- Monitoring: Grow monitoring of conservation and development targets and threats and use sound science and cutting-edge innovative technologies to compile, analyze and share data as part of a decision support and alert system enabling JGI and local stakeholders to test, validate and adapt decisions guiding LCWT activities.
- Environmental Education: Grow the reach and efficacy of community-based environmental education by disseminating messaging through channels such as radio, TV and social media.
Dr. Carlos Drews, JGI’s executive director said of the LCWT, “Thanks to the support of USAID and the dedication of JGI staff and collaborators to design this remarkable initiative, we will be expanding upon our strategy and successes in exciting new ways. He continues, “Collaboration with local people and governments has always been core to our work, and now with this plan to include even more communities, I can only imagine how far we’ll be able to advance the protection of chimpanzees and their habitats.”
JGI will collaborate with local and international institutions during the implementation of LCWT, including Esri, Microsoft, Blue Raster, DigitalGlobe, Sigfox, NASA, Greater Mahale Research and Conservation Team, TAWIRI, FeminaHip, and Impact by Design.
JGI’s decades-long collaboration with local communities has built the trust essential for any successful conservation effort. Local communities and JGI staff know that the organization’s efforts in GMU (and our other program sites) embody Dr. Goodall’s personal philosophy that the survival of all species depends upon the cooperation of all. For more information about the work of the Jane Goodall Institute in Tanzania, visit janegoodall.org/tanzania.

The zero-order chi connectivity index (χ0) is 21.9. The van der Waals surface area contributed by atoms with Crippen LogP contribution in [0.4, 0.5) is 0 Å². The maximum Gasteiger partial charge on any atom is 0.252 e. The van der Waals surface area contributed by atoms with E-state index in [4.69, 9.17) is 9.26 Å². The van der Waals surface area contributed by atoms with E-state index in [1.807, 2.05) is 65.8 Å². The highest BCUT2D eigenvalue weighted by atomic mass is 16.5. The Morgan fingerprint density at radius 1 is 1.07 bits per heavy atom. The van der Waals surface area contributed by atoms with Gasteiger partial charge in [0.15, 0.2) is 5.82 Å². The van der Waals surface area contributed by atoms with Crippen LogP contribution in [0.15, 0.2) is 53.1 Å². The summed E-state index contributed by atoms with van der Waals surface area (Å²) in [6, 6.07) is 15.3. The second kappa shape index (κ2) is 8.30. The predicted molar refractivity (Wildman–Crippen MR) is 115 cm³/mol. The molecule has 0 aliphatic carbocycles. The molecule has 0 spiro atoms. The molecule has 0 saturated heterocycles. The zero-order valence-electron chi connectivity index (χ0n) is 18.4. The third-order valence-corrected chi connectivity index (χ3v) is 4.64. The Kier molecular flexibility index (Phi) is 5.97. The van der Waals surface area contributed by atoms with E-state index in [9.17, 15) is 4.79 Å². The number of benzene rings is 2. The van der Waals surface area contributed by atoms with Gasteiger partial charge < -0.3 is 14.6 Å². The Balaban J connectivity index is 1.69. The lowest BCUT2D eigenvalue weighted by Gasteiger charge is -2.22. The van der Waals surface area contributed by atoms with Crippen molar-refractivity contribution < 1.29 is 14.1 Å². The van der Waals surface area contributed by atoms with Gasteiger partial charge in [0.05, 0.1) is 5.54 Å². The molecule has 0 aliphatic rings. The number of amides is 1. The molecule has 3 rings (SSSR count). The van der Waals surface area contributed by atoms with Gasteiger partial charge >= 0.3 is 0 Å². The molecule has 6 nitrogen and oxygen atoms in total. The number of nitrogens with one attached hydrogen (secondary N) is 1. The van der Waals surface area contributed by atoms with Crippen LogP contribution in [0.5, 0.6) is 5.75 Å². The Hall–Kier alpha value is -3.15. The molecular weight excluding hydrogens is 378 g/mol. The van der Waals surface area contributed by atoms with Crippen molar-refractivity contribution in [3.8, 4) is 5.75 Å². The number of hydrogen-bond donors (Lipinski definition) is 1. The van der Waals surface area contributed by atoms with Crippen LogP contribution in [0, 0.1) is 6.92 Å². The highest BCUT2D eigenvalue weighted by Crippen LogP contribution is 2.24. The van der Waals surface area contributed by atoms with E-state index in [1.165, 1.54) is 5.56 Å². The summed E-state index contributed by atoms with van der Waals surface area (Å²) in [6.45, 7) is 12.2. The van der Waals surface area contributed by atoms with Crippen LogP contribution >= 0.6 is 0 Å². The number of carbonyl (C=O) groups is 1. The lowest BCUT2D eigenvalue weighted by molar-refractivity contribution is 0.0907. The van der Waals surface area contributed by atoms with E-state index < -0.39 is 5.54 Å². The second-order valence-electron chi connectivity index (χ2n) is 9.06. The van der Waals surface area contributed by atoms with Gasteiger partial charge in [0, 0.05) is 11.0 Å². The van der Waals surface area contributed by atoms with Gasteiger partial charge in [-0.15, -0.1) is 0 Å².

About the Jane Goodall Institute
The Jane Goodall Institute is a global community conservation organization that advances the vision and work of Dr. Jane Goodall. By protecting chimpanzees and inspiring action to conserve the natural world we all share, we improve the lives of people, animals and the environment. Founded in 1977 by Dr. Goodall, JGI makes a difference through community-centered conservation and the innovative use of science and technology. We work closely with local communities around the world, inspiring hope through the collective power of individual action. Through Roots & Shoots, our youth-led community action and learning program, young people in nearly 80 countries are acquiring the knowledge and skills to become compassionate conservation leaders in their own backyards.
About Pathfinder International
Since 1957, Pathfinder International has been driven by the conviction that all people, regardless of where they live, have the right to decide whether and when to have children, to exist free from fear and stigma, and to lead the lives they choose. We are committed to a comprehensive approach to reproductive health and rights, expanding access to all methods of contraception, and services for the prevention, care and treatment for HIV and AIDS and cervical cancer. Taken together, our programs empower millions of women, men, and young people to choose their own paths forward.